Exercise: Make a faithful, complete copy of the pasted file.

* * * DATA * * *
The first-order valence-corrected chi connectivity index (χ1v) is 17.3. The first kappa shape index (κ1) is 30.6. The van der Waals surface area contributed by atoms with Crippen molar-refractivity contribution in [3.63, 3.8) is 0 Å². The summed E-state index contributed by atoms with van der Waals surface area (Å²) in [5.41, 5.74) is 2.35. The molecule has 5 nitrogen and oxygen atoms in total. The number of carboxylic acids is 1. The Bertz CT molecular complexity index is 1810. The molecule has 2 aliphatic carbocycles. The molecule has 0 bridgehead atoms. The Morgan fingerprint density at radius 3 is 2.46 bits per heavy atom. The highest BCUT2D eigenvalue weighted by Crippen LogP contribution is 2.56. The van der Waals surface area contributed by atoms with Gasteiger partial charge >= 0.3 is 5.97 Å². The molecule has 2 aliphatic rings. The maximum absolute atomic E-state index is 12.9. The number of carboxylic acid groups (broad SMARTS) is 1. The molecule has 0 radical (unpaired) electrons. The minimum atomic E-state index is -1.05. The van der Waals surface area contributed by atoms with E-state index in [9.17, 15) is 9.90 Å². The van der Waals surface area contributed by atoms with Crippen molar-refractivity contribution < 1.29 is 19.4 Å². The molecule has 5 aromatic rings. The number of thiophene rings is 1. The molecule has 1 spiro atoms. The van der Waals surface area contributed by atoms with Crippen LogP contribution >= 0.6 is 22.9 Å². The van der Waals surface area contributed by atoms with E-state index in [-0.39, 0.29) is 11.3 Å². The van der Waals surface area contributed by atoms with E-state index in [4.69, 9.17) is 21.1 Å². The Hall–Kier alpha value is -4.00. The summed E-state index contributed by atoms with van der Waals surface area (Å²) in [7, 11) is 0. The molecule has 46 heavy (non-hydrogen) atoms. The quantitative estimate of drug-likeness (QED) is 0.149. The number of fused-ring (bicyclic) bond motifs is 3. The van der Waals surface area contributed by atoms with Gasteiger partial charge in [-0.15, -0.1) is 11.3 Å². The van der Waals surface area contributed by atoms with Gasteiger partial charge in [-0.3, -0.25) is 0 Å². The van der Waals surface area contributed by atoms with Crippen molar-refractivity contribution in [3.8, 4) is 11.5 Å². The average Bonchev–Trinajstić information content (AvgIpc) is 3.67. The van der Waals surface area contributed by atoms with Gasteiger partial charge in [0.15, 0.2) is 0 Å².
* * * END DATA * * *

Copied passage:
The first-order valence-corrected chi connectivity index (χ1v) is 17.3. The first kappa shape index (κ1) is 30.6. The van der Waals surface area contributed by atoms with Crippen molar-refractivity contribution in [3.63, 3.8) is 0 Å². The summed E-state index contributed by atoms with van der Waals surface area (Å²) in [5.41, 5.74) is 2.35. The molecule has 5 nitrogen and oxygen atoms in total. The number of carboxylic acids is 1. The Bertz CT molecular complexity index is 1810. The molecule has 2 aliphatic carbocycles. The molecule has 0 bridgehead atoms. The Morgan fingerprint density at radius 3 is 2.46 bits per heavy atom. The highest BCUT2D eigenvalue weighted by Crippen LogP contribution is 2.56. The van der Waals surface area contributed by atoms with Gasteiger partial charge >= 0.3 is 5.97 Å². The molecule has 2 aliphatic rings. The maximum absolute atomic E-state index is 12.9. The number of carboxylic acid groups (broad SMARTS) is 1. The molecule has 0 radical (unpaired) electrons. The minimum atomic E-state index is -1.05. The van der Waals surface area contributed by atoms with E-state index in [9.17, 15) is 9.90 Å². The van der Waals surface area contributed by atoms with Crippen molar-refractivity contribution < 1.29 is 19.4 Å². The molecule has 5 aromatic rings. The number of thiophene rings is 1. The molecule has 1 spiro atoms. The van der Waals surface area contributed by atoms with Crippen LogP contribution >= 0.6 is 22.9 Å². The van der Waals surface area contributed by atoms with E-state index in [-0.39, 0.29) is 11.3 Å². The van der Waals surface area contributed by atoms with E-state index in [4.69, 9.17) is 21.1 Å². The Hall–Kier alpha value is -4.00. The summed E-state index contributed by atoms with van der Waals surface area (Å²) in [7, 11) is 0. The molecule has 46 heavy (non-hydrogen) atoms. The quantitative estimate of drug-likeness (QED) is 0.149. The number of fused-ring (bicyclic) bond motifs is 3. The van der Waals surface area contributed by atoms with Gasteiger partial charge in [-0.15, -0.1) is 11.3 Å². The van der Waals surface area contributed by atoms with Gasteiger partial charge in [-0.3, -0.25) is 0 Å². The van der Waals surface area contributed by atoms with Crippen molar-refractivity contribution in [3.8, 4) is 11.5 Å². The average Bonchev–Trinajstić information content (AvgIpc) is 3.67. The van der Waals surface area contributed by atoms with Gasteiger partial charge in [0.15, 0.2) is 0 Å².